Initiative 696, the "Ban All Nets" measure on next week's state ballot, isn't happening in a vacuum and doesn't just mark a fight between local sports fishermen (pushing 696) and commercial fishermen (fighting it) over who gets the last fish. It is the latest, and the most draconian, eruption of a no-nets (or, in most states, no gillnets) movement that's raged along the Pacific, Great Lakes, and Gulf coasts.
I-696's boosters claim they're trying to do here what's worked so well in 14 other states. "The results have been fantastic," ex-state fisheries director Bern Shanks declared in a News Tribune op-ed (10/10), which ex-Seattle mayor Wes Uhlman echoed in last Sunday's P-I Focus. Shanks recounted how seven years after "[California] voters approved a net ban," the Sacramento River's chinook run grew 300 percent, to its highest level since 1953, and statewide salmon returns climbed 280 percent. Ergo, "Washingtonians could expect to see significantly larger salmon runs in just a few years."
But California's ban was much more limited than 696 and had nothing to do with salmon recovery. It applied only to the gillnets that were overfishing rockfish 200 and more miles south of the Sacramento's mouth. The Sacramento run rebounded after water managers restored stream flows. Other California salmon runs are still hurting, as are the newly protected rockfish, although the net ban, coupled with hatcheries, may have helped striped bass bounce back.
Likewise in Texas, where the net-ban movement began. In the 1970s, sports fishers formed the Gulf Coast Conservation Alliance (recently renamed Coastal Conservation Alliance, suggesting wider ambitions). It persuaded Texas legislators and Louisiana voters to ban commercial netting of redfish (stocks of which had been ravaged by the "blackened redfish" culinary fad). Redfish returns and recreational catches have since soared—thanks also, once again, to an extensive hatchery program.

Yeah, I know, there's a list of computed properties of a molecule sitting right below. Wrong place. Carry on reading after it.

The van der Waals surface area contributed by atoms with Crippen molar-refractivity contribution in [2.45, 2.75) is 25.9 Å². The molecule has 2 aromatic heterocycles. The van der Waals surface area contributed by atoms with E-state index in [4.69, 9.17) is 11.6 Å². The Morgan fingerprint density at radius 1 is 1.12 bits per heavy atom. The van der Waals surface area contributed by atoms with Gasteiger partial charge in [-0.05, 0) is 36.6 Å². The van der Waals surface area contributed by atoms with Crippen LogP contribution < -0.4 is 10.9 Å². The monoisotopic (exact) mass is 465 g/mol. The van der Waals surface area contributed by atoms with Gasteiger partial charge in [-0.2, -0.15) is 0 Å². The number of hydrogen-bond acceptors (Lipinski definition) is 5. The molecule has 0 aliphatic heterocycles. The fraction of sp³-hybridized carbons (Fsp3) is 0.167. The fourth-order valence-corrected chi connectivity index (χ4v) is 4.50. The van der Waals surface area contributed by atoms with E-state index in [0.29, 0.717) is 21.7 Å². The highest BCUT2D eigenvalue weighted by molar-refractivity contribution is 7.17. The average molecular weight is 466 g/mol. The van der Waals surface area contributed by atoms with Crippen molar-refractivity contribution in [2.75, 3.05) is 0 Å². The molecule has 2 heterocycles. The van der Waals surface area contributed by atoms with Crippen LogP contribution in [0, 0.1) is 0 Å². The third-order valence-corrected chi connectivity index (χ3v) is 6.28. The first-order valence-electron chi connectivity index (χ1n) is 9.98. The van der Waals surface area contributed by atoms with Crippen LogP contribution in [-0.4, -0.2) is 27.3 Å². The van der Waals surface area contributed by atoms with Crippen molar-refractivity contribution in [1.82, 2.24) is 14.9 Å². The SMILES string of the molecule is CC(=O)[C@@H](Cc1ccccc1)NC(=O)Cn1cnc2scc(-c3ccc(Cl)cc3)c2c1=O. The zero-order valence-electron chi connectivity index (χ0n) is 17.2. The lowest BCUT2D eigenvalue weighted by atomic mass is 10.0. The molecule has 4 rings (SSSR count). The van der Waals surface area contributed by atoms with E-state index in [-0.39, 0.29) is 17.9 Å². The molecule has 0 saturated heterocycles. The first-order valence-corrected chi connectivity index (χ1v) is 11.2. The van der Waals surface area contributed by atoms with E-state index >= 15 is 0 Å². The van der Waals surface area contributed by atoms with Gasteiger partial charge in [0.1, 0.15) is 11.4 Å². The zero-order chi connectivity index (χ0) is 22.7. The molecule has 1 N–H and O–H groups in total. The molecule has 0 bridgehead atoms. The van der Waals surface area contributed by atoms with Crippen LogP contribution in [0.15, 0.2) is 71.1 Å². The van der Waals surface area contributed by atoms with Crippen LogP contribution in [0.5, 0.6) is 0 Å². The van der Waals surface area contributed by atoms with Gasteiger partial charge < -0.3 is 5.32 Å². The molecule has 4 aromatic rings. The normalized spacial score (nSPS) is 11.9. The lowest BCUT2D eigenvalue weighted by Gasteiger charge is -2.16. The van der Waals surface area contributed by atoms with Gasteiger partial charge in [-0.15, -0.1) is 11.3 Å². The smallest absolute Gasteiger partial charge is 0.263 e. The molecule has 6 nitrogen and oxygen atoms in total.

And that points up the curious connections between the Gulf's no-net movement and the oil and chemical industries, perennial adversaries of the fishing industry. Exxon Chemical funded the Coastal Alliance's fish-tagging program. Dow North America gave it 75 acres for an aquarium and hatchery complex. Central Power and Light gave 39 acres for a hatchery expansion.
Best and highest use
Commercial fishing's beleaguered defenders, Gulf-side and here, howl that it's unfair to paint them as "business" interests when the sports fishers have such corporate support. On the flip side, some sports advocates argue that since sports fishing is a much bigger, more lucrative industry, it's crazy to consign scarce fish to marginal commercial fisheries. One of the 696 campaigns biggest donors happens to be a Dallas investment broker named Ralph Purvis, who gave $2,000. Purvis says he has nothing to do with the Coastal Alliance or Gulf fish wars. Rather, he grew up on Hood Canal, still loves to fish here, and hates to see prime salmon sold for a couple bucks: "To me, that's the most insane thing in the world. Guys like me go all over the world and pay four, five thousand dollars to fish and not keep the fish." Why not bring that kind of money into the local economy? he asks. Of course, such remarks help the commercial fishers present themselves as working-class heroes and defenders of everyone's right to a fish fry.